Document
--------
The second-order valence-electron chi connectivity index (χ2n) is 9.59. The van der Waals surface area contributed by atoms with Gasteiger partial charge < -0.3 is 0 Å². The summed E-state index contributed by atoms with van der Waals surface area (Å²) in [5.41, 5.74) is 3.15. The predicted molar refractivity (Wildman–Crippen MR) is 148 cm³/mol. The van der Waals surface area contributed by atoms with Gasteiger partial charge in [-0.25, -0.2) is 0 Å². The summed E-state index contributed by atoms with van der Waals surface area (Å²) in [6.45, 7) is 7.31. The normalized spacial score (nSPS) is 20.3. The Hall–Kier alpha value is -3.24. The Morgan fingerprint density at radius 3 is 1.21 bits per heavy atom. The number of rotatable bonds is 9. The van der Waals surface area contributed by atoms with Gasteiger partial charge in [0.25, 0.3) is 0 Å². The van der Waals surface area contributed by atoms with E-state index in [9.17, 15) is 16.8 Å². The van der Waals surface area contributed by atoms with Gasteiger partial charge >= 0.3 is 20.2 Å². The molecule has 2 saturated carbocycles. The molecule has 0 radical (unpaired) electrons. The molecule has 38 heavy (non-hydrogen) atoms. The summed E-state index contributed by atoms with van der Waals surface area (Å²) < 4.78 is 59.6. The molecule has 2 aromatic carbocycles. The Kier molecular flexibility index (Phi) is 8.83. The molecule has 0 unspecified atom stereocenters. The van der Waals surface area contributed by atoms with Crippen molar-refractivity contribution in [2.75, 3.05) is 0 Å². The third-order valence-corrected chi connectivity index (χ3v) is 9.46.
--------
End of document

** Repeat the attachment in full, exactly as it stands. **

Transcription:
The second-order valence-electron chi connectivity index (χ2n) is 9.59. The van der Waals surface area contributed by atoms with Gasteiger partial charge < -0.3 is 0 Å². The summed E-state index contributed by atoms with van der Waals surface area (Å²) in [5.41, 5.74) is 3.15. The predicted molar refractivity (Wildman–Crippen MR) is 148 cm³/mol. The van der Waals surface area contributed by atoms with Gasteiger partial charge in [-0.25, -0.2) is 0 Å². The summed E-state index contributed by atoms with van der Waals surface area (Å²) in [6.45, 7) is 7.31. The normalized spacial score (nSPS) is 20.3. The Hall–Kier alpha value is -3.24. The Morgan fingerprint density at radius 3 is 1.21 bits per heavy atom. The number of rotatable bonds is 9. The van der Waals surface area contributed by atoms with Gasteiger partial charge in [0.25, 0.3) is 0 Å². The van der Waals surface area contributed by atoms with E-state index in [9.17, 15) is 16.8 Å². The van der Waals surface area contributed by atoms with Gasteiger partial charge >= 0.3 is 20.2 Å². The molecule has 2 saturated carbocycles. The molecule has 0 radical (unpaired) electrons. The molecule has 38 heavy (non-hydrogen) atoms. The summed E-state index contributed by atoms with van der Waals surface area (Å²) < 4.78 is 59.6. The molecule has 2 aromatic carbocycles. The Kier molecular flexibility index (Phi) is 8.83. The molecule has 0 unspecified atom stereocenters. The van der Waals surface area contributed by atoms with Crippen molar-refractivity contribution in [2.75, 3.05) is 0 Å². The third-order valence-corrected chi connectivity index (χ3v) is 9.46.